The scourge

An update on The Scourge.

Currently there are 19,255 listings for Airbnb in Toronto, a city with a 1% vacancy rate and an average rent of $2,523 – tops in Canada. Critics argue so many condo units have been turned into ghost hotel rooms that renters’ choices have been halved. And they’re probably right. This is a disease.

Rustics, young children and the naïve still think Airbnb is all about Mom & Pop helping to bust the mortgage by renting out the back bedroom. Forget that. According to InsideAirbnb almost two-thirds of the nineteen thousand listings in Toronto are for entire houses or apartments (that’s 64.3%) – owned by investors. Fair to say a whack of these 12,500 homes would be rentable to long-term tenants – but, alas, no more.

Over 19,000 Airbnb listings in Toronto. $140 a night.

Source: InsideAirbnb

By the way, a whopping 45% of the listings available (over 8,700 of them) have been posted by people with multiple units. No Mom. No Pop. The average rental rate is $140 a night, and the average property is booked for 101 nights a year – leaving them empty for the equivalent of nine months. That means the average host is earning $14,140 annually from a unit that could potentially bring in $30,000 a year from a tenant.

What are these people thinking?

Probably that their profit potential as Airbnb hosts is unlimited, so things can always get better. They may also be looking at the explosion of renter rights lately, and the impossibility of punting some dude who decides not to pay the lease, trashes the unit or invites his stoner buddies over for a few months. Even getting someone to leave at the end of a lease is a hassle. Or selling a rental unit. If your landlord-rentier butt is hauled before the rental tribunal, well, good luck. Tenants rule these days.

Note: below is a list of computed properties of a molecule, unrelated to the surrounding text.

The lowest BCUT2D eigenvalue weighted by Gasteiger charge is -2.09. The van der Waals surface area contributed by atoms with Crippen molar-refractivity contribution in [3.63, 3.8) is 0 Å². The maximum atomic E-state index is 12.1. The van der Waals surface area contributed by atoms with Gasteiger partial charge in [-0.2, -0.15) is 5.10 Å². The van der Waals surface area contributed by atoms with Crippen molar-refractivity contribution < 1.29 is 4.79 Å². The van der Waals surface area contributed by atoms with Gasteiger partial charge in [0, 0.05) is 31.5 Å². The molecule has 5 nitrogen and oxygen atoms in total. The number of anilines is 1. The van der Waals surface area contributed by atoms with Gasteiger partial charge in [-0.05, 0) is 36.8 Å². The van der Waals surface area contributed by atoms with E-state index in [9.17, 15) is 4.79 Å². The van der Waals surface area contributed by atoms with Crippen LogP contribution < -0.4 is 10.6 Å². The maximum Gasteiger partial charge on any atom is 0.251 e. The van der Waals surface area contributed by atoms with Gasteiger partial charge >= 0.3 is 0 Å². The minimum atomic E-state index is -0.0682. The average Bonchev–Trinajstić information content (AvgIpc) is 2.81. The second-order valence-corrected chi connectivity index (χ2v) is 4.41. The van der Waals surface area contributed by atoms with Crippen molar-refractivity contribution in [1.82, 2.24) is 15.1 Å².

As mentioned here recently, there’s a messy patchwork of rules and regs across the country dealing with The Scourge. Van is botching enforcement. Toronto is paralyzed in a bureaucratic process. Only Quebec has taken swift action to force all hosts to be licensed, collect an accommodation tax and register with the revenuers so rental fees are taxed as income.

Now let’s compare this sloppiness and paleo political response to what’s happening in other places. Like Ireland, which yesterday brought the hammer down. Seems folks in Dublin and Cork have been struggling with falling vacancy rates and rising rents, just like Toronto and Vancouver. As a result the Irish government has banned Airbnb in these urban areas, except if a short-term rental space is being listed in a primary residence. In other words, whole houses and apartments can no longer be removed from the housing pool and devoted to Airbnb usage.

The motto is ‘one host, one home’ in areas of high housing demand. Professional landlords with multiple properties can no longer turn them into hotels without applying to local government for a change-in-use designation. That costs money, takes time, and will likely be refused in high demand areas (called ‘rent pressure zones’).

If  landlords flaunt the rules, they get whacked – fines of five thousand euros, six months in jail plus another 1,500 euros per day for if breaches continue. Ouch.

Well, Canada continues to muddle along. While Toronto passed a version of the ‘one host, one home’ rule, prohibiting Airbnb-only condos, it’s yet to be enacted. Meanwhile both rents and real estate prices feel pressure in a market where 19,000 units have been added to 36,000 available hotel rooms. Unlike hotels, Airbnb hosts have no employees, are unregistered, pay low residential tax rates (not commercial), don’t insure guests and may not even claim the cash received as taxable income.

The online world has bequeathed great benefits to mankind. This ain’t one of them.

$      $      $

Remember the fun we had with the dolce Ital-Canuck guy when he was given a blog post to tell us about how to live on bugs and vino in Europe? Maybe, suggests blog dog Ron, we should do more of that here.